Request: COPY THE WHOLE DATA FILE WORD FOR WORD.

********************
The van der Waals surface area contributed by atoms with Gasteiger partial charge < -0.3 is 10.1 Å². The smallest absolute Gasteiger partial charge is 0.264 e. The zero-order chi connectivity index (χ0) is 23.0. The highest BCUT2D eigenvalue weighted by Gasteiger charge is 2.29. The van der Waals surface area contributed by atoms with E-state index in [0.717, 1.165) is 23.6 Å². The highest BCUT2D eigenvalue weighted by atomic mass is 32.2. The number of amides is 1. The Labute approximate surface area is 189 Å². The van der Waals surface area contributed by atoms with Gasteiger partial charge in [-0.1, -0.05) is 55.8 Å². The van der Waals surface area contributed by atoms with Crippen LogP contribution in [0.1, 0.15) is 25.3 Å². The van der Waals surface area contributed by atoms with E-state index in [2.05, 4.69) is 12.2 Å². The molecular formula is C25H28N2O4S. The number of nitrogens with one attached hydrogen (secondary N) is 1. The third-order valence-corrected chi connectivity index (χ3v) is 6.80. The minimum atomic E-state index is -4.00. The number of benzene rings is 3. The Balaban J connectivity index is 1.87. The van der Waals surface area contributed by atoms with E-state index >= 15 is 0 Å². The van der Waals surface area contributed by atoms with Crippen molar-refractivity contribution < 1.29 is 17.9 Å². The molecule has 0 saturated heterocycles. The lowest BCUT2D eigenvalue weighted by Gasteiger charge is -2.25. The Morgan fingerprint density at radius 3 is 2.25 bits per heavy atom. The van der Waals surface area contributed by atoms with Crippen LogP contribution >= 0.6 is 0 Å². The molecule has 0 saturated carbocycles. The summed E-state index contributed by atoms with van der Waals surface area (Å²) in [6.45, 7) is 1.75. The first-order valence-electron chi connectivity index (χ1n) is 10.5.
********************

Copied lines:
The van der Waals surface area contributed by atoms with Gasteiger partial charge < -0.3 is 10.1 Å². The smallest absolute Gasteiger partial charge is 0.264 e. The zero-order chi connectivity index (χ0) is 23.0. The highest BCUT2D eigenvalue weighted by Gasteiger charge is 2.29. The van der Waals surface area contributed by atoms with E-state index in [0.717, 1.165) is 23.6 Å². The highest BCUT2D eigenvalue weighted by atomic mass is 32.2. The number of amides is 1. The Labute approximate surface area is 189 Å². The van der Waals surface area contributed by atoms with Gasteiger partial charge in [-0.1, -0.05) is 55.8 Å². The van der Waals surface area contributed by atoms with Crippen LogP contribution in [0.1, 0.15) is 25.3 Å². The van der Waals surface area contributed by atoms with E-state index in [2.05, 4.69) is 12.2 Å². The molecular formula is C25H28N2O4S. The number of nitrogens with one attached hydrogen (secondary N) is 1. The third-order valence-corrected chi connectivity index (χ3v) is 6.80. The minimum atomic E-state index is -4.00. The number of benzene rings is 3. The Balaban J connectivity index is 1.87. The van der Waals surface area contributed by atoms with E-state index >= 15 is 0 Å². The van der Waals surface area contributed by atoms with Crippen molar-refractivity contribution < 1.29 is 17.9 Å². The molecule has 0 saturated heterocycles. The lowest BCUT2D eigenvalue weighted by Gasteiger charge is -2.25. The Morgan fingerprint density at radius 3 is 2.25 bits per heavy atom. The van der Waals surface area contributed by atoms with Crippen LogP contribution >= 0.6 is 0 Å². The molecule has 0 saturated carbocycles. The summed E-state index contributed by atoms with van der Waals surface area (Å²) in [6.45, 7) is 1.75. The first-order valence-electron chi connectivity index (χ1n) is 10.5.